The team advising Jenner has included Trump’s former campaign manager, Brad Parscale, and GOP fundraiser Caroline Wren, who worked for Trump’s campaign.

In her announcement Friday, Jenner described herself as a “compassionate disrupter” and that “career politicians have over-promised and under-delivered.” She called Newsom’s time as governor “disastrous.”

Newsom opponents, frustrated with the governor’s liberal policies and approach to the COVID-19 pandemic, in March turned in what they said was over 2 million petition signatures to qualify a recall election against him. The California secretary of state is in the process of validating those signatures; however, most observers expect the measure to reach the necessary valid signature count of about 1.5 million.

In this Nov. 21, 2020, file photo, demonstrators shout slogans while carrying a sign calling for a recall on Gov. Gavin Newsom during a protest against a stay-at-home order amid the COVID-19 pandemic in Huntington Beach, Calif.
If the recall qualifies for the ballot, as expected, voters would be asked two questions: first, whether Newsom should be removed from office. The second would be a list of replacement candidates to choose from, if more than 50% of voters support removing Newsom from office.

If Californians vote to recall the governor, Newsom would be removed from office and the candidate who receives a plurality of votes — not the majority, just more than the other listed candidates — will take his place, according to the secretary of state.

The highest per capita clusters of signatures came from rural communities — higher concentrations were also present in more conservative areas of the state. Five previous attempts to recall Newsom were unsuccessful.

Democratic strongholds, including the Bay Area, remain loyal to the former mayor of San Francisco.

Anne Dunsmore, a consultant for Rescue California, one of the political committees backing the recall, said she recently spoke to Jenner and views her as a serious candidate.

“I don’t think she’s going to use it to further her own purpose, but rather bring awareness to what’s happening here,” Dunsmore said.

During a press conference at the reopening of Highway 1 in Big Sur on Friday morning, hours after Jenner’s announcement, Newsom said that he is focused on vaccine distribution and pandemic recovery.

Who else wants to run in the recall race?
Others who have declared their intention to run include John Cox, a Republican businessman who lost to Newsom in 2018 and is running again; former San Diego Mayor Kevin Faulconer; and ex-U.S. Rep. Doug Ose, who last held office in 2005. None is close to a household name.

Faulconer announced his candidacy on Feb. 1. Following Jenner’s announcement, Faulconer held a press conference streamed through his Facebook page, in which he announced a “Save California Restaurants” plan, citing the impact the pandemic has had on the restaurant industry.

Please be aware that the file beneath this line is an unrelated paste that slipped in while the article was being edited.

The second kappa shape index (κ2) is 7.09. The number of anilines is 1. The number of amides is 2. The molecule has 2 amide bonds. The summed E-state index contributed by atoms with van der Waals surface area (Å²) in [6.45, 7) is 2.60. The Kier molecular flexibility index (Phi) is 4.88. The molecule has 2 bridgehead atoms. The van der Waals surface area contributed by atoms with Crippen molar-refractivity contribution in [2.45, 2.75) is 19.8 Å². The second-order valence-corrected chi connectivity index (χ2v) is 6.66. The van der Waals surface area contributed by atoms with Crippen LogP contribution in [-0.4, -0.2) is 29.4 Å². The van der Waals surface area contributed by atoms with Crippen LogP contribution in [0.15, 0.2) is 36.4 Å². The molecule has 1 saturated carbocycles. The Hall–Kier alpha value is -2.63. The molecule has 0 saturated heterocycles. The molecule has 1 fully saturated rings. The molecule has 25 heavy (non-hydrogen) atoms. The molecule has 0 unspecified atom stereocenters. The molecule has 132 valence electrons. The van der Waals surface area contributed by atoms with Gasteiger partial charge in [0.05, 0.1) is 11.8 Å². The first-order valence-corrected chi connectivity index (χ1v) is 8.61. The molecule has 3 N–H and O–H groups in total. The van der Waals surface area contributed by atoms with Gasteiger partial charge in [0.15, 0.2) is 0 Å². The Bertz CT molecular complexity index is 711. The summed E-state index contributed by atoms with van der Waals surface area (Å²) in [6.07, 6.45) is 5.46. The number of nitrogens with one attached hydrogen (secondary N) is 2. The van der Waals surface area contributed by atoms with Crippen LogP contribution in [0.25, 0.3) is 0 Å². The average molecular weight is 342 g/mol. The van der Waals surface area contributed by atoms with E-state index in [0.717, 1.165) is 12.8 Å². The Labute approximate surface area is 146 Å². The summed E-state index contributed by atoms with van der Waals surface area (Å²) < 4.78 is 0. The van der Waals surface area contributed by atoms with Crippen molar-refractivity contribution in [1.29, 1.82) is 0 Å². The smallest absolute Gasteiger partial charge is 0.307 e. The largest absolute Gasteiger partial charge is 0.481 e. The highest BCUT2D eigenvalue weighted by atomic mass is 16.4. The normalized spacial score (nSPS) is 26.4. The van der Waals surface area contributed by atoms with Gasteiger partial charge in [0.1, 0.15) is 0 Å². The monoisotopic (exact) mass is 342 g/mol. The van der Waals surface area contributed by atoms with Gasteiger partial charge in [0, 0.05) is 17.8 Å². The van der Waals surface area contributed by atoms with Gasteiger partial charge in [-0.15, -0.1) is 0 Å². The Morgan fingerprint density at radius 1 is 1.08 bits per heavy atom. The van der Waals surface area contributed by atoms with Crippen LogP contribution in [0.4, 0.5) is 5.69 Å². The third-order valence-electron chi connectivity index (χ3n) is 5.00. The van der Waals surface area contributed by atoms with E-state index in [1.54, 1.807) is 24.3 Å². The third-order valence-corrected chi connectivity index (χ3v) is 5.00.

“Jobs are gone, dreams get put on hold and our communities are a lot emptier as a result,” he said. “In many cases … restaurants were opened and closed four and five times. Imagine losing your job five times.”

Republicans last captured the governor’s office when Arnold Schwarzenegger ousted Democratic Gov. Gray Davis in a 2003 recall that featured a crowded slate of candidates including several minor celebrities. In that election, more than 55% of the votes went to the recall effort — Schwarzenegger received more than 4 million votes. Over 60% of the more than 15.4 million Californians who registered to vote actually did so in that special election.

To date, that was the only successful recall of a governor in California history.

In a series of tweets on Friday, Daniel Ketchell, a spokesman for Schwarzenegger, said that the actor-turned-politician was civically engaged prior to his run for office.

Newsom, who was elected governor in 2018, previously served as lieutenant governor and mayor of San Francisco.

Newsom has been aggressively touring the state, touting its progress on vaccines. He has said he is taking the recall effort “very seriously” but has branded the drive as a “partisan political power grab” and the work of extremist conservatives and white supremacists like the Proud Boys.

Jenner said that pandemic-related restrictions have damaged small businesses and that a “whole generation of children have lost a year of education.”

“Taxes are too high, killing jobs, hurting families, and putting an especially heavy burden on our most vulnerable people.”

Jenner is famous not only for her Olympic career but also her marriage to Kris Jenner, formerly Kris Kardashian. Jenner is a step-parent to the Kardashian children and parent to reality TV stars Kendall, Kylie, Brody, and Brandon Jenner. Two other Jenner children are less in the spotlight.

Jenner has appeared on the reality TV show about the Jenner-Kardashian family, “Keeping up with the Kardashians,” which aired for 20 seasons, and was the star of her own show “I am Cait,” which aired for two. She published a memoir, “The Secrets of My Life,” in 2017. She appeared on “The Masked Singer” in March.

Jenner made headlines in 2015 after being involved in a fatal multi-vehicle crash in Malibu. A 69-year-old woman was killed and several other people were injured. Sheriff’s investigators determined Jenner, who was not injured, was traveling at an unsafe speed for traffic conditions, but prosecutors declined to file charges. Jenner faced at least three lawsuits related to the death and injuries resulting from the crash.